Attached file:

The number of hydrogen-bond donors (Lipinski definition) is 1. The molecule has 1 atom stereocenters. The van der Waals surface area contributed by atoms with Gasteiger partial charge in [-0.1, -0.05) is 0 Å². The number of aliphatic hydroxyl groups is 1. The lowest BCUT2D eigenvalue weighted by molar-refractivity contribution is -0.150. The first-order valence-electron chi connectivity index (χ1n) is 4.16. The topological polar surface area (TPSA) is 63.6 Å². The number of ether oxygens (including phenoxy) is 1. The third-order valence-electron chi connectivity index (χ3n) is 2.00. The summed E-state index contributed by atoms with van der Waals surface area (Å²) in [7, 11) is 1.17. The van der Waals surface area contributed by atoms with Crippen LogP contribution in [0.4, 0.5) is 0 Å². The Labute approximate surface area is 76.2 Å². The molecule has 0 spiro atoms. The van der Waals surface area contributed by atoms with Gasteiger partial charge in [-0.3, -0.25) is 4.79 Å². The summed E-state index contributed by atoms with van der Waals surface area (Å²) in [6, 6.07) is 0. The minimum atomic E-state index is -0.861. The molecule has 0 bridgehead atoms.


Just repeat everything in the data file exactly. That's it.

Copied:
The number of hydrogen-bond donors (Lipinski definition) is 1. The molecule has 1 atom stereocenters. The van der Waals surface area contributed by atoms with Gasteiger partial charge in [-0.1, -0.05) is 0 Å². The number of aliphatic hydroxyl groups is 1. The lowest BCUT2D eigenvalue weighted by molar-refractivity contribution is -0.150. The first-order valence-electron chi connectivity index (χ1n) is 4.16. The topological polar surface area (TPSA) is 63.6 Å². The number of ether oxygens (including phenoxy) is 1. The third-order valence-electron chi connectivity index (χ3n) is 2.00. The summed E-state index contributed by atoms with van der Waals surface area (Å²) in [7, 11) is 1.17. The van der Waals surface area contributed by atoms with Crippen LogP contribution in [0.4, 0.5) is 0 Å². The Labute approximate surface area is 76.2 Å². The molecule has 0 spiro atoms. The van der Waals surface area contributed by atoms with Gasteiger partial charge in [-0.3, -0.25) is 4.79 Å². The summed E-state index contributed by atoms with van der Waals surface area (Å²) in [6, 6.07) is 0. The minimum atomic E-state index is -0.861. The molecule has 0 bridgehead atoms.